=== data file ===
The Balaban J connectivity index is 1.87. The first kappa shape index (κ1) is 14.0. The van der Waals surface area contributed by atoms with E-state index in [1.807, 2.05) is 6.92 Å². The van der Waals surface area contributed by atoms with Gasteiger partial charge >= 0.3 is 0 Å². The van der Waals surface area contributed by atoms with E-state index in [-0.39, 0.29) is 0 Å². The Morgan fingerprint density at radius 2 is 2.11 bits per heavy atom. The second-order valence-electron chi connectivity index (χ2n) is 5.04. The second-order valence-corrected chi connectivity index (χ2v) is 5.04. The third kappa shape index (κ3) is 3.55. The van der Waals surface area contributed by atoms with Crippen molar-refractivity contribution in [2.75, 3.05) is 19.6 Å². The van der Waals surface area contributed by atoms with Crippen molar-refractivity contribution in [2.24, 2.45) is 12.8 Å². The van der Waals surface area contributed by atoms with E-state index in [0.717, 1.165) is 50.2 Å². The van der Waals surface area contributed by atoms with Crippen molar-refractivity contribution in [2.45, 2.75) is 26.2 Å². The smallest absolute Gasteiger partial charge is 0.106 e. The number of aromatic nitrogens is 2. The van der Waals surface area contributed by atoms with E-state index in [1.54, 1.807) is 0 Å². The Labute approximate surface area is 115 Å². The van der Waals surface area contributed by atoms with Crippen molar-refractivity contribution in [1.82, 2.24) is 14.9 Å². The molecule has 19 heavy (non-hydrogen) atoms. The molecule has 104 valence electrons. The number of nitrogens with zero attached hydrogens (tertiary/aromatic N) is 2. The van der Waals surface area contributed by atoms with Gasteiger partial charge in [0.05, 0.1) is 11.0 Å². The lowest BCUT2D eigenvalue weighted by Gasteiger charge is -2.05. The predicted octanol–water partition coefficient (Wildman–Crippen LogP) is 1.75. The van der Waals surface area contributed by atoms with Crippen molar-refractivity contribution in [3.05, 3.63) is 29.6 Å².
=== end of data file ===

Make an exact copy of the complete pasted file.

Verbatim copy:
The Balaban J connectivity index is 1.87. The first kappa shape index (κ1) is 14.0. The van der Waals surface area contributed by atoms with E-state index in [1.807, 2.05) is 6.92 Å². The van der Waals surface area contributed by atoms with Gasteiger partial charge >= 0.3 is 0 Å². The van der Waals surface area contributed by atoms with E-state index in [-0.39, 0.29) is 0 Å². The Morgan fingerprint density at radius 2 is 2.11 bits per heavy atom. The second-order valence-electron chi connectivity index (χ2n) is 5.04. The second-order valence-corrected chi connectivity index (χ2v) is 5.04. The third kappa shape index (κ3) is 3.55. The van der Waals surface area contributed by atoms with Crippen molar-refractivity contribution in [2.75, 3.05) is 19.6 Å². The van der Waals surface area contributed by atoms with Crippen molar-refractivity contribution in [2.24, 2.45) is 12.8 Å². The van der Waals surface area contributed by atoms with E-state index in [0.717, 1.165) is 50.2 Å². The van der Waals surface area contributed by atoms with Crippen molar-refractivity contribution in [2.45, 2.75) is 26.2 Å². The smallest absolute Gasteiger partial charge is 0.106 e. The number of aromatic nitrogens is 2. The van der Waals surface area contributed by atoms with E-state index in [1.54, 1.807) is 0 Å². The Labute approximate surface area is 115 Å². The van der Waals surface area contributed by atoms with Crippen molar-refractivity contribution in [1.82, 2.24) is 14.9 Å². The molecule has 19 heavy (non-hydrogen) atoms. The molecule has 104 valence electrons. The number of nitrogens with zero attached hydrogens (tertiary/aromatic N) is 2. The van der Waals surface area contributed by atoms with Gasteiger partial charge in [0.05, 0.1) is 11.0 Å². The lowest BCUT2D eigenvalue weighted by Gasteiger charge is -2.05. The predicted octanol–water partition coefficient (Wildman–Crippen LogP) is 1.75. The van der Waals surface area contributed by atoms with Crippen molar-refractivity contribution in [3.05, 3.63) is 29.6 Å².